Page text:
Cape Breton Molasses Biscuits

Servings: 24 serving(s)

Prep time: 15 minutes

Total time: 33 minutes

Cooking time: 18 minutes

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Cape Breton Molasses Biscuits are old fashioned, not-too-sweet, thick-cut molasses cookies. 

Cape Breton Molasses Biscuits: an old fashioned, not-too-sweet, thick-cut molasses cookie.

A little while ago, writer and photographer Kelly Neil wrote a lovely piece in the Halifax Chronicle Herald about two Cape Breton grandmothers. As you may have guessed (or assumed) an East Coast article about grandmothers is bound to include memories of fresh baking and time around the table.

As an added treat, this article included an old fashioned recipe for molasses biscuits, a not-too-sweet, thick cut soft molasses cookie.

Cape Breton Molasses Biscuits: an old fashioned, not-too-sweet, thick-cut molasses cookie.

The recipe is very similar to our recipe for Katie’s Fat Molasses Cookies, Lassy Buns and Pubnico Molasses Cookies. It shows how recipes can travel from place to place, gathering new stories over time.

My version below includes a couple of slight modifications to the original recipe as it was printed in the paper. I replaced the shortening with butter and doubled the amount of ginger.

The dough is quite soft but resist the urge to add too much extra flour when you’re rolling or patting them out.

Cape Breton molasses biscuits are good served with butter, peanut butter or a slice of cheese.


Cape Breton Molasses Biscuits Recipe

Makes about 2 dozen biscuits (using a 2 ½” round cookie cutter)


  • 1 cup butter, softened
  • 1 cup brown sugar
  • 1 egg, room temperature
  • 1 cup Crosby’s Fancy Molasses
  • 1/2 cup milk soured with 1 Tbsp. vinegar*
  • 4 1/2 cups flour, spooned in
  • 2 tsp. baking soda
  • 1 tsp. salt
  • 1 tsp. cloves
  • 1 tsp. cinnamon
  • 1 ½ tsp. ginger

*To sour the milk: Add 1 Tbsp. vinegar to ½ cup measuring cup and fill with milk. Let sit 5 minutes until it curdles.


  1. Preheat oven to 350º F and line a baking sheet with parchment paper.
  2. In a large bowl cream the butter and sugar.
  3. Beat in the egg, then the molasses and milk.
  4. In a separate bowl whisk the flour, baking soda, salt and spices.
  5. Stir dry into the wet mixture in two additions (don’t over mix).
  6. Scrape dough onto a lightly floured surface and roll ½” thick.
  7. Cut into rounds and prick with a fork.
  8. Bake 16-18 minutes, until the tops just bounce back.
  9. Let cool on the pan.

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14 thoughts on “Cape Breton Molasses Biscuits

  1. Dorcas says:

    I have been looking for a receipt like this. I am originally from NB and my Mom use to make these cookies. She never did use a written receipt and we foolishly never did write it out.

    1. Bridget Oland says:

      Hi Dorcas, So glad you discovered the recipe. I hope the cookies are just like your mom’s.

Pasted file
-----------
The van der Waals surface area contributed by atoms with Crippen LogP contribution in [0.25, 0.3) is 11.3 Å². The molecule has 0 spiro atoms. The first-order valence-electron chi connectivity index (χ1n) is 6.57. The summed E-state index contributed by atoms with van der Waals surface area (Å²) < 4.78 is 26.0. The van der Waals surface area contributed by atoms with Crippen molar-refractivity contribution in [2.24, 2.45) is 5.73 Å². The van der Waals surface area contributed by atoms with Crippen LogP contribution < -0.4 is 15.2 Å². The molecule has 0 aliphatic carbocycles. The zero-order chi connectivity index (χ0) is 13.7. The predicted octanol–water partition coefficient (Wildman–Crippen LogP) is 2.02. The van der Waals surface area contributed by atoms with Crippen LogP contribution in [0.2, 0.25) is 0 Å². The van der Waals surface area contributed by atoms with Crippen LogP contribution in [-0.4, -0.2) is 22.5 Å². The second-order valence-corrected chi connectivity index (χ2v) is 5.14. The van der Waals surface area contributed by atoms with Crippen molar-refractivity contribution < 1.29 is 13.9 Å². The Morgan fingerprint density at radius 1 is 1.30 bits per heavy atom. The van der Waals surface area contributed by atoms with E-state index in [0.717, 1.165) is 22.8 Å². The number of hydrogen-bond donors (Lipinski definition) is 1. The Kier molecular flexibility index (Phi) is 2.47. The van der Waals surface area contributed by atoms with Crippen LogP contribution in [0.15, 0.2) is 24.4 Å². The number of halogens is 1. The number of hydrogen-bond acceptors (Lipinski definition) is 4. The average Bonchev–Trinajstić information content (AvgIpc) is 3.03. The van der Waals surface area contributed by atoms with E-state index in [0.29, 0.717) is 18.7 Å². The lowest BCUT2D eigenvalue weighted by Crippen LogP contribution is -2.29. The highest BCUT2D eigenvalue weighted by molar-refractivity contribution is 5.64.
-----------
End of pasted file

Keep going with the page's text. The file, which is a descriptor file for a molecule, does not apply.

2. N.stafford says:

      Yes, my moms molasses cookies were the best as well. She was from NB and baked these all the time when
      I was small. No recipe just threw them together. They always came out the same. Perfect.

  2. Catherine says:

    Thanks Bridget for modifying this recipe!
    I copied it from the Cape Breton Post but I didn’t want to use shortening. I wasn’t sure how or if I could substitute butter. It’s as though you read my mind!

  3. nancy lavigne says:

    Please send me the free cookbook that you advertise on the molasses containers.
    My eyes are too far gone for email recipes. Thank you. I love molasses and use it a lot.
    please send to me at

    Nancy Lavigne
    2811 – 67 Ave.
    Lloydminster AB
    T9V 3H6

    1. Bridget Oland says:

      Hi Nancy, We’ll get a copy in the mail to you this month.

  4. Colleen Withrow says:

    My Mother made these cookies, but would have collected bacon fat and added with the butter. These cookies were a staple in our home because my Father loved these treasures and would have for lunch or dinner dessert. My Grandmother made the crisp ginger version, also very tasty.

    1. Bridget Oland says:

      Hi Colleen, I love your story. I’d use bacon fat for the recipe if I had it on hand!

  5. shirley bergen says:

    I have enjoyed baking more since getting your helpful hints like ‘use eggs at room temp.” Why? When I baked the Cape Breton biscuits I was shocked at how much sugar so I halved it. I ran out of molasses so I used 2 oz molasses and 6 oz corn syrup. My family was happy because they do not like the taste of molasses as much as I do. I also skipped spices except ginger. It was still a sharp snappy biscuit – not too sweet.

    1. Bridget Oland says:

      Hi Shirley, Thanks so much for your message. I love the idea of reducing the sugar in that recipe — great suggestion.

  6. Barb Morrison says:

    Hi, I saw that nice article about the 2 grandmothers in the Herald and I actually saved the recipe. But of course, I want to try this one for Cape Breton Molasses Biscuits. I haven’t had a recipe from here fail yet! Being a born & bred Cape Bretoner you caught my eye with this post. I’m not sure if they are the same thing we called Fat Archies – similar for sure. Thank you!! :-)

  7. Caron. Harker says:

    Hello. Bridget. Love these recipes here. My new best brownie is yours !

  8. Sheila champion says:

    I found 4 1/2 cups was not enough had to keep adding flour so I could handle it. The taste was there

    1. Bridget Oland says:

      Hi Sheila, Yes, the dough is so soft. I often use a dough scraper to manage it without adding extra flour.

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